TORCH Toxic Tea Party

“TORCH Can Do” protesters, including several children and many dressed as characters from “Alice’s Adventures in Wonderland,” hold signs pointed toward busy U.S. Rt. 50, protesting injection wells in their community. They sardonically dubbed the event a “Toxic Tea Party.” 

The Athens County Commissioners agreed Wednesday to hold a public meeting on the Wayne National Forest potentially being opened to oil-and-gas leasing after U.S. Forest Service officials reportedly declined multiple times to do so.

In related news, area anti-fracking activists held a “toxic tea party” near an injection well site in far eastern Athens County on Tuesday.

Calling themselves “Torch CAN DO,” a group opposed to the hydraulic fracturing waste injection well next to U.S. Rt. 50 in Torch held a “toxic tea party” demonstration near the well. As brine trucks rolled in and out of the well site, demonstrators waved posters and signs in opposition to the well, all injection wells, and fracking in general. They also set up a long table, seeking to replicate the tea party in Lewis Carroll’s classic story.

In the meeting Wednesday, members of the Athens County Fracking Action Network (ACFAN) asked the county commissioners to hold the public meeting, they said, to allow the public an opportunity to provide input and express concerns about drilling on the national forest.

“This is the third time the commissioners have been asked to hold a public meeting where officials from the state and federal government have refused to do so, thereby denying citizens the right to be able to address concerns,” ACFAN member Roxanne Groff told the commissioners. “I think the community is greatly appreciative for their opportunity to get up and speak.”

Environmental groups including ACFAN, the local Sierra Club and others have opposed a proposal to open 40,000 acres of the Wayne National Forest’s Marietta Unit to leasing by companies hoping to drill for oil and gas, using the controversial horizontal hydraulic fracturing (fracking) method.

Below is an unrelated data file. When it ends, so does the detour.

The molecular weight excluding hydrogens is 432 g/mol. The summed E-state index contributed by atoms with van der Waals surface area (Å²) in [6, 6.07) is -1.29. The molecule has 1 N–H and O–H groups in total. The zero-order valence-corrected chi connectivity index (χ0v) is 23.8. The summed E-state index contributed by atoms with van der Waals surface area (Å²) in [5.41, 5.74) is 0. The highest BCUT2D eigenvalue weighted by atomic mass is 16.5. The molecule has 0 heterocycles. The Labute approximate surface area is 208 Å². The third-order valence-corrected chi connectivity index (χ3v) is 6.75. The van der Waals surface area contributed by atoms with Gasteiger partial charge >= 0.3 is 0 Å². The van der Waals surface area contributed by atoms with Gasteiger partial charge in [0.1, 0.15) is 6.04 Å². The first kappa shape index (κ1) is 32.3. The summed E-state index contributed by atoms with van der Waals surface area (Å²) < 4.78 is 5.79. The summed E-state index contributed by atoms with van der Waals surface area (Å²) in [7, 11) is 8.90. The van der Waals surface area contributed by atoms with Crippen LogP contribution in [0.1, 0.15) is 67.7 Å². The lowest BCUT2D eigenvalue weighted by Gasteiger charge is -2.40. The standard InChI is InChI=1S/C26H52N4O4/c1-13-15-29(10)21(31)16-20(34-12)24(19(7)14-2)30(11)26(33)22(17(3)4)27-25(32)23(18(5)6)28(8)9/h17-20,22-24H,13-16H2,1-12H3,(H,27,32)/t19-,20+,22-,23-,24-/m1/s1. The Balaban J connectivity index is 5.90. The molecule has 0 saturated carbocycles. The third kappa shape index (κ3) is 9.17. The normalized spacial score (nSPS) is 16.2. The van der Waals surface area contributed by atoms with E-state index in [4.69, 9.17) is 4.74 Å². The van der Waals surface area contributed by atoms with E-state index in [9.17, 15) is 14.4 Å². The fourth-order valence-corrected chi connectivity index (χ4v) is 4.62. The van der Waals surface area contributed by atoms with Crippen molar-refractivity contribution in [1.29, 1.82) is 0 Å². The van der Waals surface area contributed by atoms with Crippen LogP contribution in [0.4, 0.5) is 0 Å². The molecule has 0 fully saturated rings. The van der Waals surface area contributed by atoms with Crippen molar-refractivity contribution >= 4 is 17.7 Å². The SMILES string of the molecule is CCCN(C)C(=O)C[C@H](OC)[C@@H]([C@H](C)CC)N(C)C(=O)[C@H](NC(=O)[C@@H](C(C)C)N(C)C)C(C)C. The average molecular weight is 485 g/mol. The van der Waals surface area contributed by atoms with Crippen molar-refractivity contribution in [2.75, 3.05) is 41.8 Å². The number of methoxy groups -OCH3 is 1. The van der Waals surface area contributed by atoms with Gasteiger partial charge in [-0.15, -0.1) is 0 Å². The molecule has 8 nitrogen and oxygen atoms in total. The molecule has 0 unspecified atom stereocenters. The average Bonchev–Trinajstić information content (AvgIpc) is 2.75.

Meanwhile, groups representing owners of land adjoining the federal land in the National Forest’s Marietta Unit have been lobbying the U.S. Bureau of Land Management to move forward on the leasing plan. 

So far, the Forest Service and federal Bureau of Land Management have not proposed leasing land in the national forest’s Athens Ranger District for drilling. The agencies are due to make a final decision on leasing in the Marietta Unit later this summer, based on public input and an administrative finding of no significant impact.

While the plan would allow for leasing on the national forest, individual drilling plans would still need to obtain various federal approvals.

ACFAN’s Groff told the commissioners that Wayne National Forest Supervisor Tony Scardina has declined multiple times to hold a public meeting on the issue.

“Mr. Scardina told me twice, ‘Hold your own public hearing because I’m not going to do it,” she said. “We do know that the Bureau of Land Management is probably not going to accept the transcript (of the commissioners’ public meeting) but it should be submitted anyway.”

ACFAN member Heather Cantino of Athens said she believes it’s important to get testimony that will be presented at the meeting into the public record for future reference.

“We’re not talking about fracking the Walmart parking lot here; we’re talking about fracking our national forest,” she said.

ACFAN member Andrea Reik argued that even though the proposal is for the Marietta Unit of the forest, the group believes oil and gas drilling will have a negative effect on the entire forest, which has units near Marietta, Athens and Ironton.

She also said that Scardina has the authority to approve or deny opening the forest to drilling activity.

“As far as we know, he has not yet given consent or denial on that, so we think (holding a meeting) is important to do as soon as possible,” she said, with other members of the group indicating they fully expect Scardina to give consent.

Commissioner Charlie Adkins wondered whether an opportunity might exist to obtain money to perform environmental monitoring if the leasing proposal is approved and deep-shale drilling proceeds in the national forest’s Marietta Unit.

“If they do this after we have this hearing and they blow us off after the hearing, there’s nothing where we could request X amount of dollars to do air and water sampling?” Adkins asked, to which the ACFAN members replied in the negative.

The commissioners agreed to set a public meeting for 7 p.m. June 28 at the Athens Community Center on East State Street.

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